The authors of this note don’t know whether the father had previously reached some consensus about his decision/proposal with his daughter, or even whether he informed her about it – a far-from-trivial matter. However, a conversation on the subject would have been a culturally appropriate process, as in the intimacy of the household overt displays of patriarchal hierarchy are tamed by a more supple intra-family interaction. It should also be noted that the woman, a rather cultivated person with a completed high-school education, was fully aware that in Kosova there is currently in place a “westernized” legal system that would have supported her if she would have requested custody of her children, that is, that she could have taken both of them with her in spite of her father’s dictum. However, as mentioned above, in that cultural context an open disobedience to the mandates of her father would have been equivalent to a “social suicide.”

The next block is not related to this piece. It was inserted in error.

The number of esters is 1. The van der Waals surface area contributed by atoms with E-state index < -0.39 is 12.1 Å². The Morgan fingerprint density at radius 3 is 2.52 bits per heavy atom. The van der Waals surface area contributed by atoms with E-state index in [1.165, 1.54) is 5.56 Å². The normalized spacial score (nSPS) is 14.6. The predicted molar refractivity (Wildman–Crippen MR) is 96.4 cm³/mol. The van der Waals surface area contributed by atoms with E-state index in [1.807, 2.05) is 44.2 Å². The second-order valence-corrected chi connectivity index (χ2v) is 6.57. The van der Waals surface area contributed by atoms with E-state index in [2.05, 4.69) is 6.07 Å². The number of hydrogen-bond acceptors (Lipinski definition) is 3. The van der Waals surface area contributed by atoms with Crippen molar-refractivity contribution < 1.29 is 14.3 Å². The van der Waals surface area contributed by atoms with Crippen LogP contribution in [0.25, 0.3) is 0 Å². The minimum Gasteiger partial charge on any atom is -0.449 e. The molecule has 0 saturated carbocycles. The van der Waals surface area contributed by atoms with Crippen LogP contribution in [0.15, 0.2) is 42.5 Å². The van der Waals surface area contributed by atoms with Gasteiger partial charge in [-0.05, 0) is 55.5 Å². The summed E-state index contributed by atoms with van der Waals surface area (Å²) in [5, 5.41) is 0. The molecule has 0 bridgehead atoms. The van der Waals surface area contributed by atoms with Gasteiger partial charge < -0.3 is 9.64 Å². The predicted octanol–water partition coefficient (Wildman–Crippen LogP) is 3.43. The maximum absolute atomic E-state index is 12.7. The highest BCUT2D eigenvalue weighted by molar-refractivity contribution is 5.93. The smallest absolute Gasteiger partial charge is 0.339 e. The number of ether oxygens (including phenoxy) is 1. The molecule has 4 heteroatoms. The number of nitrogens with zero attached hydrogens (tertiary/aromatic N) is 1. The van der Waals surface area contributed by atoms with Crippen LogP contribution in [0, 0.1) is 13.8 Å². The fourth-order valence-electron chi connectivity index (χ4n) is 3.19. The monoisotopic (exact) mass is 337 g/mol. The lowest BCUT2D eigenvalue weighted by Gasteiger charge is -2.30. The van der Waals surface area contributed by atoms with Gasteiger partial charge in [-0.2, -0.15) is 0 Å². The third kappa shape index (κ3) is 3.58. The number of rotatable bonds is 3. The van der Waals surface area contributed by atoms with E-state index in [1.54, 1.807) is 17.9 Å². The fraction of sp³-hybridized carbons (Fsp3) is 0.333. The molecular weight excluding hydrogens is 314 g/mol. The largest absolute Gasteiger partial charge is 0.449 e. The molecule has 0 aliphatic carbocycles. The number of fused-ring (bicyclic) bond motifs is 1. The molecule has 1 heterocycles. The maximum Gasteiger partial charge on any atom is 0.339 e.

What happened next? The women married that man, but spend time with her children on a daily basis at her father’s house and in outings. The children were also visited occasionally by members of his late father’s family. Not to long after her marriage, the body of her late husband and other male members of that family were found and buried, and on that occasion and several times later the mother and her two children visited her former in-law’s family without any problems. The patriarch, in obvious better financial situation, provided occasional economic help to his former in-laws family, an act of support expected in that close-knit culture but also one that allowed him to signal some leverage over them. As time passed everybody ended up knowing everybody, the new husband “passed all the necessarily exams” according to unspoken criteria of respect, responsibility and kindness to the children, and, a year later, with everybody’s agreement and the patriarch’s blessing, both children were able to rejoin their mother into their current household, coinciding with the birth of a child from the new couple.